The first 3-6 hours after the onset of the heart attack are utterly critical. First, most of the lethal arrhythmias seen with acute heart attacks occur during the first few hours. If these arrhythmias occur while the victim is under medical attention, they can virtually always be stopped in time to prevent a catastrophe. What this means, of course, is that if a patient having a heart attack tries to "ride it out" at home for a while, hoping the symptoms are due to indigestion or muscle strain, or if the medical personnel delay instituting therapy for any reason, the delay can lead to devastating and permanent results. Further, if the artery can be opened within the first few hours after the blockage occurs, much of the dying heart muscle can be saved, much of the permanent heart damage can be avoided, and the patient’s risk of death or permanent disability can be greatly diminished. But if treatment is delayed beyond 6 hours, the amount of heart muscle that can still be saved drops off significantly.

Heart attacks are survivable. Many people who have a heart attack return to full functioning in their daily lives. The key is to know beforehand what to do.

More information on heart attack (myocardial infarction)

What's a heart attack (myocardial infarction)? - A heart attack (myocardial infarction) is the death of heart muscle from the sudden blockage of a coronary artery by a blood clot.
What're the signs and symptoms of a heart attack? - Symptoms of a heart attack include pain and pressure in the chest, which often spread to the shoulder, arm, and neck.
What're the women's heart attack symptoms? - A woman's heart attack has more varied symptoms than a man's. Women are more likely to have nausea and pain high in the abdomen.
What're the warning signs of a heart attack? - Warning signs of a heart attack include uncomfortable pressure, fullness, squeezing, or pain in the center of the chest, cold sweat or paleness.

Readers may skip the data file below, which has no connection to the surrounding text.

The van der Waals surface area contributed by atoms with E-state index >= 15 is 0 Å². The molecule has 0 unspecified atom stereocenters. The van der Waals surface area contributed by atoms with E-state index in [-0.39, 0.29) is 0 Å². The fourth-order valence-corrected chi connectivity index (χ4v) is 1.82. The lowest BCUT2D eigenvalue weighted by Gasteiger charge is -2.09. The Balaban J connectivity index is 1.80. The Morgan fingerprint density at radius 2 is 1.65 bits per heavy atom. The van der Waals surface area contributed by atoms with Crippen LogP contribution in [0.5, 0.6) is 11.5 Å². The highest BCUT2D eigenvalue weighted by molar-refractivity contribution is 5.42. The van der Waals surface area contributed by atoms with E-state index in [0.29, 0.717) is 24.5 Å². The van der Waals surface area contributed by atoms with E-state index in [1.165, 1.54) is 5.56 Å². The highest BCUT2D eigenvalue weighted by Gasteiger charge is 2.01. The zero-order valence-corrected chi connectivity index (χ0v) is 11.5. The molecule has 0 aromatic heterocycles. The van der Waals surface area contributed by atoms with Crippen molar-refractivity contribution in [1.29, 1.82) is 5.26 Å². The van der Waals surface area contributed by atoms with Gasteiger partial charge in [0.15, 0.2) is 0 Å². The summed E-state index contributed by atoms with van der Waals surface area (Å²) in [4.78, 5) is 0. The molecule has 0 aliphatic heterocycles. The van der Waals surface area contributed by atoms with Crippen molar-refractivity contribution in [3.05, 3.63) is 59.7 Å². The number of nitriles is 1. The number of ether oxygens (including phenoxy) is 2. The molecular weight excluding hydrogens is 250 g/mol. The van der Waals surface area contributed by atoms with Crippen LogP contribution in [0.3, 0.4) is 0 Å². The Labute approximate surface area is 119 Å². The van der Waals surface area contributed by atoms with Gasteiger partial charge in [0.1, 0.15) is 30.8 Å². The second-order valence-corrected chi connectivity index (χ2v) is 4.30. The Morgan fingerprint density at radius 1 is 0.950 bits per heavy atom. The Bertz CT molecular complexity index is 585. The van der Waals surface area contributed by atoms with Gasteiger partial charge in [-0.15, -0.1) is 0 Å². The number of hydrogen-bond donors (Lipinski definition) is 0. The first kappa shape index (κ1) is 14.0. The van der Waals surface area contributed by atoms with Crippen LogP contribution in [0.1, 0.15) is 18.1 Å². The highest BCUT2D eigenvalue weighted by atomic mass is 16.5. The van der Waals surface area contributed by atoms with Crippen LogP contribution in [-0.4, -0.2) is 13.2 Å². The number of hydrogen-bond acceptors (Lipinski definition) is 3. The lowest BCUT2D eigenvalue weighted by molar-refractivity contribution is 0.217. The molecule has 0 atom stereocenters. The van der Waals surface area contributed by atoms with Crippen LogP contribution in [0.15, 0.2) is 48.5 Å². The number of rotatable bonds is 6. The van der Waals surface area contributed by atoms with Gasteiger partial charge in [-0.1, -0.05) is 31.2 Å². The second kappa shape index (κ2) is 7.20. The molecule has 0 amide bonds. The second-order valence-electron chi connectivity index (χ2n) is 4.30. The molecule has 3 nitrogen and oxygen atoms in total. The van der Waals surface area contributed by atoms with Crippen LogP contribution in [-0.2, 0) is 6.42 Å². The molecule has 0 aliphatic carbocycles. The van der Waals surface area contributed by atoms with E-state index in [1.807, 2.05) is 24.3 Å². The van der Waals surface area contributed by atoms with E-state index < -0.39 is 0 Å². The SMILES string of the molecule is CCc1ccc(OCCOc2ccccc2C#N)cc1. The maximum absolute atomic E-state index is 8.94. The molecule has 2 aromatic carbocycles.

What causes a heart attack? - Heart attack is caused by a lack of blood supply to the heart for an extended time period. The most common cause of heart attack is atherosclerosis.
What're the complications of a heart attack? - Complications of a heart attack include ventricular tachycardia, ventricular fibrillation, cardiogenic shock, arrhythmias, heart failure.
What're the risk factors for heart attack? - Heart attack risk factors can be devided into two groups: Inherited (or genetic) risk factors and acquired risk factors.
How is a heart attack diagnosed? - The most important factor in diagnosing and treating a heart attack is prompt medical attention. For a complete diagnosis, the medical history is vital.
What're the treatments for heart attack? - The goal of treatment for heart attack is to quickly open the blocked artery and restore blood flow to the heart muscle, a process called reperfusion.
What drugs are used to cure heart attack? - Medications used to treat heart attacks include blood vessel dilators, clot busters, beta blockers, antiarrhythmic drugs, pain relievers.
What surgeries treat heart attacks? - Surgeries to treat heart attacks include coronary angioplasty, coronary artery bypass surgery, transmyocardial revascularization, and atherectomy.
Aspirin and heart attacks - Aspirin is taken daily following a heart attack to reduce the risk of another heart attack. Aspirin reduces heart attacks and improve survival in the patients.
How to survive a heart attack? - In wilderness first aid, a possible heart attack justifies medical evacuation by the fastest available means. Heart attacks are survivable.
How to prevent a heart attack? - Heart attack can be prevented with a healthy liestyle. Daily aspirin therapy or other medical treatment help prevent heart disease and heart attack.
How to recover after a heart attack? - Following discharge from the hospital, patients continue their recovery at home. Lowering cholesterol can reduce the risk for another heart attack.
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Topics in heart disease and cardiovascular disorders

Coronary circulation disorders
Myocardium disorders
Heart valve disorders
Arrhythmias (abnormal heart rhythms)
Heart inflammation and infection
Congenital heart disease
Valvular disease (blood vessels disorders)
Procedures done for coronary artery disease
Devices used in cardiology
Diagnostic tests and procedures for heart diseases
Heart transplant

Featured articles on heart disease and cardiovascular disorders

Coronary artery disease
Heart attack (myocardial infarction)
Cardiac arrhythmia
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Congestive heart failure
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Atrial fibrillation

All information is intended for reference only. Please consult your physician for accurate medical advices and treatment. Copyright 2005,, all rights reserved. Last update: July 18, 2005